Google’s Android operating system has promised to help mobile manufacturers and carriers offer high-quality interfaces for smartphones — if not for netbooks and many other devices. But since its initial release last year, the only phone to carry the OS is the G1 made by HTC and carried in the U.S. by T-Mobile. Despite some market share growth through the G1, Android has yet to live up to its game-changing potential.
Because Android is free and customizable, a number of manufacturers and carriers are expected to add it to new devices — and for this reason it looks to grow big in Asia, first. T-Mobile, Samsung, U.S. carrier Sprint and European carrier Vodafone are planning to introduce phones later this year for the US and European markets, but details have been few and far between and it’s not clear how serious some of these efforts are.
More importantly, as we’ve been hearing since last year, enthusiasm for Android is building in Asian mobile markets like China, India, Japan and Korea. Dell recently announced it would be partnering with China Mobile to offer an Android-powered handset to Chinese customers. Korea-based OHA member Samsung is rumored to be launching Android phones in Korea soon. And anecdotally, if Google Trends are anything to judge by, people in Asian countries are showing the most interest in it.
Meanwhile, “pricing is the key to Android’s success in India,” Google India Country Head (products) Vinay Goel recently explained. “While pricing is the prerogative of each handset manufacturer, the Rs 10,000 figure is a sweet spot.” That’s around $200. OHA member Qualcomm was arguing a long time ago that Android’s goal is to drive smartphones into the mass market price points under $200 as we pointed out last September. Adoption of Android devices in Asia will certainly be heavily affected by the price levels at which the devices can be sold. Expect prices to drop even further. Computer maker Acer said recently that it wants to drive down the cost of smartphones to the point at which mobile operators could give them away for free.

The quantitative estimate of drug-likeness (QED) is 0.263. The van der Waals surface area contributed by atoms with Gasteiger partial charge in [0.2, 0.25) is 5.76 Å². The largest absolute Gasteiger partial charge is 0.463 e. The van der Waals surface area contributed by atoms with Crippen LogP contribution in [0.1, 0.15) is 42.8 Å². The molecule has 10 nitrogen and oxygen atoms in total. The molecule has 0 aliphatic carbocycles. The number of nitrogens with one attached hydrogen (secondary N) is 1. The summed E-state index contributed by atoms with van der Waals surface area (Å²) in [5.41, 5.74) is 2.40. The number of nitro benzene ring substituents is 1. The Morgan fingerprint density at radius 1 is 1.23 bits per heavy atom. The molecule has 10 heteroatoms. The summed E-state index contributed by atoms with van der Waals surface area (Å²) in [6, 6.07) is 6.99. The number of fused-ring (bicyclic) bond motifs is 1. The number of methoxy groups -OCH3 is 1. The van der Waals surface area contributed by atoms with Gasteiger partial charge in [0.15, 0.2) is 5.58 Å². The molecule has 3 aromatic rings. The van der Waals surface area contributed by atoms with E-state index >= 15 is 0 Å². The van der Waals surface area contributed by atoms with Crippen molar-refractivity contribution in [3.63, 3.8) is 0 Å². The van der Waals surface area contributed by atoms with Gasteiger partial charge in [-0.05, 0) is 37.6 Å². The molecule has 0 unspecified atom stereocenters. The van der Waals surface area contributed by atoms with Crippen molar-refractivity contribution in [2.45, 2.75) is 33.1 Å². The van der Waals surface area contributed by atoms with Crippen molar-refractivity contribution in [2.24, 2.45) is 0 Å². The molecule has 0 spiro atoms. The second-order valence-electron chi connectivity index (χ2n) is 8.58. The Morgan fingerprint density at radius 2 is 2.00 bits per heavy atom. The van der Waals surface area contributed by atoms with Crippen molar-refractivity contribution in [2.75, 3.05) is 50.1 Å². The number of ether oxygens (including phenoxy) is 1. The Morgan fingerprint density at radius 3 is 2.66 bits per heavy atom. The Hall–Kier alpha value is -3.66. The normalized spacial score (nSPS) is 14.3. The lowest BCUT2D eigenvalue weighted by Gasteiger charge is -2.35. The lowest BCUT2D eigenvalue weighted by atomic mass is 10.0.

Companies in the Android ecosystem, including third-party application developers could begin to see sizable, stable markets emerge in these Asian countries first, enabled by the combination of improving Android standards and tens of millions of users. So far, third-party applications haven’t had many users to work with on the G1.
And expect to see Android spread across more devices. This fall, a Japanese industry group called the Open Embedded Software Foundation (OESF) will be showing off a set-top box called “au Box” that uses Android within for home entertainment systems at CEATEC, a large Japanese electronics show, as the EE Times details. The set-top boxes, made by Motorola for Japanese telecommunication company KDDI, illustrate OESF’s goal of getting companies to develop and share standard technology for Android. The OESF is also bringing together companies to build shared technology for market segments like VoIP calling, security services and car navigation devices. However, non-smartphone devices might not reach the market until 2011.
Finally, it seems, the benefits of Android are starting to be realized. It’s a free, open-source and standards-based set of technologies that any device maker and operator can customize for their own purposes. Mobile industry companies in Asia want to save money by not having to pay software companies for operating system licensing costs, and they want to be able to control their own interfaces. T-Mobile has so far been the main champion of Android — it could even beat the Japanese companies to introducing Android in the home, according to its recently leaked plans. But majority of Android-focused innovation doesn’t seem as likely to happen in the US and Europe in the near future.
And what about Google? For its part, the company hopes more people use Android — or really any browser on any device — so they can access the web, use its search engine and see its ads. That plan, at this point, seems to be on its way to working.